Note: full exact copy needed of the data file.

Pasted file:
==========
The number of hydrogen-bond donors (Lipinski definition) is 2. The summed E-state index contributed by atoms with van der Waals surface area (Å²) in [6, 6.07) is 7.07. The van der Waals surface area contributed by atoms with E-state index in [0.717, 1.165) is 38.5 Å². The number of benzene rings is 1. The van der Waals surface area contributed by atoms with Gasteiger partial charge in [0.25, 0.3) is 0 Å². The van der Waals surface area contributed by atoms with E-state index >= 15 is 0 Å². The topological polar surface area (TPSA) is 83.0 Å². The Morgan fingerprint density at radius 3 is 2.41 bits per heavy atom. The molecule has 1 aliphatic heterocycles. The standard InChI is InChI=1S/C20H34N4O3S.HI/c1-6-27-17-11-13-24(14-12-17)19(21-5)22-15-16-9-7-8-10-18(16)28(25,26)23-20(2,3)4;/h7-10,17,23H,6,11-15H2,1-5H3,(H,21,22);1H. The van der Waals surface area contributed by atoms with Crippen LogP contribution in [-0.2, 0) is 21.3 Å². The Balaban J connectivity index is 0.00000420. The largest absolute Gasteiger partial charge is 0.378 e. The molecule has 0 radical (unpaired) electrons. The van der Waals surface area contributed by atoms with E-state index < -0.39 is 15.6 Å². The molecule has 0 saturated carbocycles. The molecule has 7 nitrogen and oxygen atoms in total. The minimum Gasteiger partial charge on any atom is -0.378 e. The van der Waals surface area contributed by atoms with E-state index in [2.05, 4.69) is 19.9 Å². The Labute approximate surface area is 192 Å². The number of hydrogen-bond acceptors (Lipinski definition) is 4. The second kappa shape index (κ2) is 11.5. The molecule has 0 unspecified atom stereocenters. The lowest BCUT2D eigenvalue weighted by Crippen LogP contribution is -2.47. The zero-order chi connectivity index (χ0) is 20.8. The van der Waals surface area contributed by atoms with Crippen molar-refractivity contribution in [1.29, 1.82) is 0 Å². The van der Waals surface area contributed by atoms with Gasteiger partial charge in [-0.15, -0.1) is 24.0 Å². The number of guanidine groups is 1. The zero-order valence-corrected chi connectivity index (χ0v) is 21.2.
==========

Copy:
The number of hydrogen-bond donors (Lipinski definition) is 2. The summed E-state index contributed by atoms with van der Waals surface area (Å²) in [6, 6.07) is 7.07. The van der Waals surface area contributed by atoms with E-state index in [0.717, 1.165) is 38.5 Å². The number of benzene rings is 1. The van der Waals surface area contributed by atoms with Gasteiger partial charge in [0.25, 0.3) is 0 Å². The van der Waals surface area contributed by atoms with E-state index >= 15 is 0 Å². The topological polar surface area (TPSA) is 83.0 Å². The Morgan fingerprint density at radius 3 is 2.41 bits per heavy atom. The molecule has 1 aliphatic heterocycles. The standard InChI is InChI=1S/C20H34N4O3S.HI/c1-6-27-17-11-13-24(14-12-17)19(21-5)22-15-16-9-7-8-10-18(16)28(25,26)23-20(2,3)4;/h7-10,17,23H,6,11-15H2,1-5H3,(H,21,22);1H. The van der Waals surface area contributed by atoms with Crippen LogP contribution in [-0.2, 0) is 21.3 Å². The Balaban J connectivity index is 0.00000420. The largest absolute Gasteiger partial charge is 0.378 e. The molecule has 0 radical (unpaired) electrons. The van der Waals surface area contributed by atoms with E-state index < -0.39 is 15.6 Å². The molecule has 0 saturated carbocycles. The molecule has 7 nitrogen and oxygen atoms in total. The minimum Gasteiger partial charge on any atom is -0.378 e. The van der Waals surface area contributed by atoms with E-state index in [2.05, 4.69) is 19.9 Å². The Labute approximate surface area is 192 Å². The number of hydrogen-bond acceptors (Lipinski definition) is 4. The second kappa shape index (κ2) is 11.5. The molecule has 0 unspecified atom stereocenters. The lowest BCUT2D eigenvalue weighted by Crippen LogP contribution is -2.47. The zero-order chi connectivity index (χ0) is 20.8. The van der Waals surface area contributed by atoms with Crippen molar-refractivity contribution in [1.29, 1.82) is 0 Å². The van der Waals surface area contributed by atoms with Gasteiger partial charge in [-0.15, -0.1) is 24.0 Å². The number of guanidine groups is 1. The zero-order valence-corrected chi connectivity index (χ0v) is 21.2.